But in addition to that, my influences on this book are varied. I would say each character and each relationship in the book has a different root. Like, the most powerful connection I ever had to Tim Drake was probably in Geoff Johns’ Teen Titans. I think the most powerful relationship I ever had to Stephanie Brown was in the classic Chuck Dixon Robin series. I think the most powerful relationship I ever had to Clayface was in Batman: The Animated Series. And then with Cassandra Cain, The Orphan, who was Batgirl in the old continuity, it was the big Bat-family crossovers like No Man’s Land that started sprinkling her in and then the bigger one for me was Bruce Wayne: Fugitive, which is the one where she’s finally brought in on the secret of Batman’s identity. And that was where I fell in love with that character.

So every character comes from a different place of Batman lore, and I want to bring them together and try to make a new classic era for all of them to operate in together.


Something that struck me as I read these first two issues is that you seem to be tackling a common criticism of Batman, which is his use of “child soldiers,” especially with Batwoman playing the role of “drill sergeant.” Leslie Thompkins even takes a jab at Batman in #935 for “getting teenagers involved.” What made that a theme that you wanted to explore in this run?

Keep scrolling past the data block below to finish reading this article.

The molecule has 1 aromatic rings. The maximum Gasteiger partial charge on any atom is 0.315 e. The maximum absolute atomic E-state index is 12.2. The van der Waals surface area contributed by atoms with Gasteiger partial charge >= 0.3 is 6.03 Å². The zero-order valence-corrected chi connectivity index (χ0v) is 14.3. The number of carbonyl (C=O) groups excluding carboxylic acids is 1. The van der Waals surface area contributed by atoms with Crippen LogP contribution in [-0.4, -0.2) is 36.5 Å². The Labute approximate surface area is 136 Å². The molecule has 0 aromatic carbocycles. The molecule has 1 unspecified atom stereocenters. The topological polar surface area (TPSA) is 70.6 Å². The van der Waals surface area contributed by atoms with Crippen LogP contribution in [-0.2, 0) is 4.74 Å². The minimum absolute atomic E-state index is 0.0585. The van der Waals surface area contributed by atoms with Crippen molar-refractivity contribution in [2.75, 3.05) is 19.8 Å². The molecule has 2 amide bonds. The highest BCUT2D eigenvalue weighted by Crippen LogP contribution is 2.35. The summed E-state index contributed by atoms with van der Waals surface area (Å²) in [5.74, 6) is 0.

I mean, there’s always been the theme of war in Batman comics. “The War on Crime” in particular is the mission. It goes back to a lot of language that I think comes from Frank Miller’s tenure on the character. But getting a chance to explore the upsides and the downsides—not the upsides of child soldiers [laughs]—but the idea for young people, particularly in a representational medium like superheroes where we don’t need to get bogged too heavily down in reality, there is the aspirational level of a teenager who wants to rise up and do something better for the world around them, and actually being able to embrace the positive light of that.